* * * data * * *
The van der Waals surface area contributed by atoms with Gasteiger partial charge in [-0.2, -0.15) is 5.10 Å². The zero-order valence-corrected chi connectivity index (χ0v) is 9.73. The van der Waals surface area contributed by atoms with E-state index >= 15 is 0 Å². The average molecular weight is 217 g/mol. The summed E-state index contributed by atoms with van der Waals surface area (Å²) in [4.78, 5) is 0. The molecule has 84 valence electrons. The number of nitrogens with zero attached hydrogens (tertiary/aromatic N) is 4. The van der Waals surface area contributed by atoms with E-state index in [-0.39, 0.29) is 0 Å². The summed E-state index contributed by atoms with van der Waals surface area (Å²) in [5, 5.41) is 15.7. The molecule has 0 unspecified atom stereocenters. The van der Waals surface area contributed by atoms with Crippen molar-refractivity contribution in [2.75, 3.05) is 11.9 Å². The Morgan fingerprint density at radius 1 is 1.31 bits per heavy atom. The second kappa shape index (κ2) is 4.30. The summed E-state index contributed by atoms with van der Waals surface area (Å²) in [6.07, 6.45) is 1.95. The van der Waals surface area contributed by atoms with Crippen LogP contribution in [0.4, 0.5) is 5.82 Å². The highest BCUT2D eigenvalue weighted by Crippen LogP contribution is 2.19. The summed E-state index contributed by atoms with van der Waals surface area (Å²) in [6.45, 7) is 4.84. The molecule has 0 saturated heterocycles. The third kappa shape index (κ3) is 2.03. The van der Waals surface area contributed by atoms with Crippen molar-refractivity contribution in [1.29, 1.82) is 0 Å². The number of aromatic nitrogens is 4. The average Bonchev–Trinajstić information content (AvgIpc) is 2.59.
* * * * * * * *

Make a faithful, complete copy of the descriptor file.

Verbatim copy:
The van der Waals surface area contributed by atoms with Gasteiger partial charge in [-0.2, -0.15) is 5.10 Å². The zero-order valence-corrected chi connectivity index (χ0v) is 9.73. The van der Waals surface area contributed by atoms with E-state index >= 15 is 0 Å². The average molecular weight is 217 g/mol. The summed E-state index contributed by atoms with van der Waals surface area (Å²) in [4.78, 5) is 0. The molecule has 84 valence electrons. The number of nitrogens with zero attached hydrogens (tertiary/aromatic N) is 4. The van der Waals surface area contributed by atoms with E-state index in [-0.39, 0.29) is 0 Å². The summed E-state index contributed by atoms with van der Waals surface area (Å²) in [5, 5.41) is 15.7. The molecule has 0 unspecified atom stereocenters. The van der Waals surface area contributed by atoms with Crippen molar-refractivity contribution in [2.75, 3.05) is 11.9 Å². The Morgan fingerprint density at radius 1 is 1.31 bits per heavy atom. The second kappa shape index (κ2) is 4.30. The summed E-state index contributed by atoms with van der Waals surface area (Å²) in [6.07, 6.45) is 1.95. The van der Waals surface area contributed by atoms with Crippen LogP contribution in [0.4, 0.5) is 5.82 Å². The highest BCUT2D eigenvalue weighted by Crippen LogP contribution is 2.19. The summed E-state index contributed by atoms with van der Waals surface area (Å²) in [6.45, 7) is 4.84. The molecule has 0 saturated heterocycles. The third kappa shape index (κ3) is 2.03. The van der Waals surface area contributed by atoms with Crippen molar-refractivity contribution in [1.29, 1.82) is 0 Å². The number of aromatic nitrogens is 4. The average Bonchev–Trinajstić information content (AvgIpc) is 2.59.